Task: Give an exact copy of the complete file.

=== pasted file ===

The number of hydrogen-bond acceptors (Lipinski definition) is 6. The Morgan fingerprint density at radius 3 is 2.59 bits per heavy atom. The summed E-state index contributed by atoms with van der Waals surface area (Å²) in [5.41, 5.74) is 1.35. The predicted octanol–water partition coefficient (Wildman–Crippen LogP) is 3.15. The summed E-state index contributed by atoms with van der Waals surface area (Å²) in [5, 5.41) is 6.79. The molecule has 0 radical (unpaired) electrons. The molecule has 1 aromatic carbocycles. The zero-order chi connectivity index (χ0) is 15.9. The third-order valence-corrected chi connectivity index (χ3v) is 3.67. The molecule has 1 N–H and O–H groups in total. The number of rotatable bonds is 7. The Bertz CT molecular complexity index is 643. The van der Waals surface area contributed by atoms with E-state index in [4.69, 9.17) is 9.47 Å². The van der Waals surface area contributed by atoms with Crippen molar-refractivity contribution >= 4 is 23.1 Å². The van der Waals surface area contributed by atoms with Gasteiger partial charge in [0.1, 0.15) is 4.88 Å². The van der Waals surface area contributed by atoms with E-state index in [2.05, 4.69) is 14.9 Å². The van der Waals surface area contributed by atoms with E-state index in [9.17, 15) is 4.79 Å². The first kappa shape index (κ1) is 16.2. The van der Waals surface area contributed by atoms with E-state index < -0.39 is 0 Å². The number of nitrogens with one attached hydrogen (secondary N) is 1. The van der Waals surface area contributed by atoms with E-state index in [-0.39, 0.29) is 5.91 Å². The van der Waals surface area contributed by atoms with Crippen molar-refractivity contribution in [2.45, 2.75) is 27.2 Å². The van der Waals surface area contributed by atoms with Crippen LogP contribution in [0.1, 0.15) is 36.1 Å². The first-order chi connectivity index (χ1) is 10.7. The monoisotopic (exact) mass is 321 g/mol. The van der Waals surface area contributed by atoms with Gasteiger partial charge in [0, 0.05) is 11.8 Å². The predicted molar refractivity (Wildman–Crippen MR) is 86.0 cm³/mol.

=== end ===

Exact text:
The number of hydrogen-bond acceptors (Lipinski definition) is 6. The Morgan fingerprint density at radius 3 is 2.59 bits per heavy atom. The summed E-state index contributed by atoms with van der Waals surface area (Å²) in [5.41, 5.74) is 1.35. The predicted octanol–water partition coefficient (Wildman–Crippen LogP) is 3.15. The summed E-state index contributed by atoms with van der Waals surface area (Å²) in [5, 5.41) is 6.79. The molecule has 0 radical (unpaired) electrons. The molecule has 1 aromatic carbocycles. The zero-order chi connectivity index (χ0) is 15.9. The third-order valence-corrected chi connectivity index (χ3v) is 3.67. The molecule has 1 N–H and O–H groups in total. The number of rotatable bonds is 7. The Bertz CT molecular complexity index is 643. The van der Waals surface area contributed by atoms with E-state index in [4.69, 9.17) is 9.47 Å². The van der Waals surface area contributed by atoms with Crippen molar-refractivity contribution >= 4 is 23.1 Å². The van der Waals surface area contributed by atoms with Gasteiger partial charge in [0.1, 0.15) is 4.88 Å². The van der Waals surface area contributed by atoms with E-state index in [2.05, 4.69) is 14.9 Å². The van der Waals surface area contributed by atoms with E-state index in [9.17, 15) is 4.79 Å². The first kappa shape index (κ1) is 16.2. The van der Waals surface area contributed by atoms with E-state index < -0.39 is 0 Å². The number of nitrogens with one attached hydrogen (secondary N) is 1. The van der Waals surface area contributed by atoms with E-state index in [-0.39, 0.29) is 5.91 Å². The van der Waals surface area contributed by atoms with Crippen molar-refractivity contribution in [2.45, 2.75) is 27.2 Å². The van der Waals surface area contributed by atoms with Crippen LogP contribution in [0.1, 0.15) is 36.1 Å². The first-order chi connectivity index (χ1) is 10.7. The monoisotopic (exact) mass is 321 g/mol. The van der Waals surface area contributed by atoms with Gasteiger partial charge in [0, 0.05) is 11.8 Å². The predicted molar refractivity (Wildman–Crippen MR) is 86.0 cm³/mol.